========================================================

Hi George,

Thank you for your very kind letter, and thank you for your appreciation of our guitars.

We are proud of the quality of our bone nuts, which are individually made by hand, usually by Mike Onofrio, our setup and repair specialist.

Precut bone slabs are quickly roughed out to achieve a tight fit in the nut opening. The string slots are cut on a jig using a thin handsaw. These cuts are for location only, and the cuts are not quite to final depth. The top of the nut is then rounded and sanded, then the entire nut is polished on a small buffing wheel.
The slots are widened with a small triangular file and deepened to nearly final depth by cutting until the file makes contact with a plastic shim placed in front of the nut. The guitar is then strung, the truss rod and saddle are adjusted, and the nut slots are individually lowered to predetermined heights using a Stewart MacDonald string height gauge. The nut is removed during fret dressing and polishing then permanently glued in place.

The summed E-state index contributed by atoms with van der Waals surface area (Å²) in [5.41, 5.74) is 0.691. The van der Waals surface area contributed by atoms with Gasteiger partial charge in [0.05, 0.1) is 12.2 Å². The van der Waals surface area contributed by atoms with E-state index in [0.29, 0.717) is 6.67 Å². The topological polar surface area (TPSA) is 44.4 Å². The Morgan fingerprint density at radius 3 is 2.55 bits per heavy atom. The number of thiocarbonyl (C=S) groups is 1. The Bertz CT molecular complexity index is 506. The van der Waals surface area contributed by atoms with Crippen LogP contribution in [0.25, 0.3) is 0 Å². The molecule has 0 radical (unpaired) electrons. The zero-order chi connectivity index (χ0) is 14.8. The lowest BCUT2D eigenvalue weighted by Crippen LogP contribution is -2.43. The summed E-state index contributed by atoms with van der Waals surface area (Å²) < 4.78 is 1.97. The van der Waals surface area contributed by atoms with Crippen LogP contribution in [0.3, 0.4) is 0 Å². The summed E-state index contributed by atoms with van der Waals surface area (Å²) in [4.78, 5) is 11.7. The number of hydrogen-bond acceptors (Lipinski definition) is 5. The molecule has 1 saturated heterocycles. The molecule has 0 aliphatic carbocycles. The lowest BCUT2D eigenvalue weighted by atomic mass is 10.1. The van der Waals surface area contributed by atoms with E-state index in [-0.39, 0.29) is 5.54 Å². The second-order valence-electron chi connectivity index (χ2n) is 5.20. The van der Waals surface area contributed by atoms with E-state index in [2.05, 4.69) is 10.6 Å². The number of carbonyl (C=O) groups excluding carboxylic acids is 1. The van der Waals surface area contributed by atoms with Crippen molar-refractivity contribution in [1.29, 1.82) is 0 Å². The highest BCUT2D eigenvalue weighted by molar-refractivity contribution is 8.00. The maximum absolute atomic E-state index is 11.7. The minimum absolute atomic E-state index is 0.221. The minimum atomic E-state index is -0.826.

The polished nut is glued into place using one drop of thick superglue.

There you have it. The whole process takes about 20 minutes. V-shaped nut slots made by a triangular file allow for the use of different string gauges and also prevent strings from pinching against the side of the nut slot, which can inhibit free vibration of the string. This is a feature of early Gibson mandolins that I have always liked and I have used it for years on my guitars.

Thanks again for your appreciation of our guitars.

Dana
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George
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« Reply #2 on: November 30, 2017, 10:03:06 PM »

Ed, during my recent quest to learn about nut slotting, I ran across a Bourgeois nut that had some extreme V shapes and side angles, but was perfectly formed, polished and sounded excellent with no issues.  So I contact Dana Bourgeois to praise his work and find out how and why they do it this way.  Below is his response to my email...  maybe you will find it useful...

========================================================

Hi George,

Thank you for your very kind letter, and thank you for your appreciation of our guitars.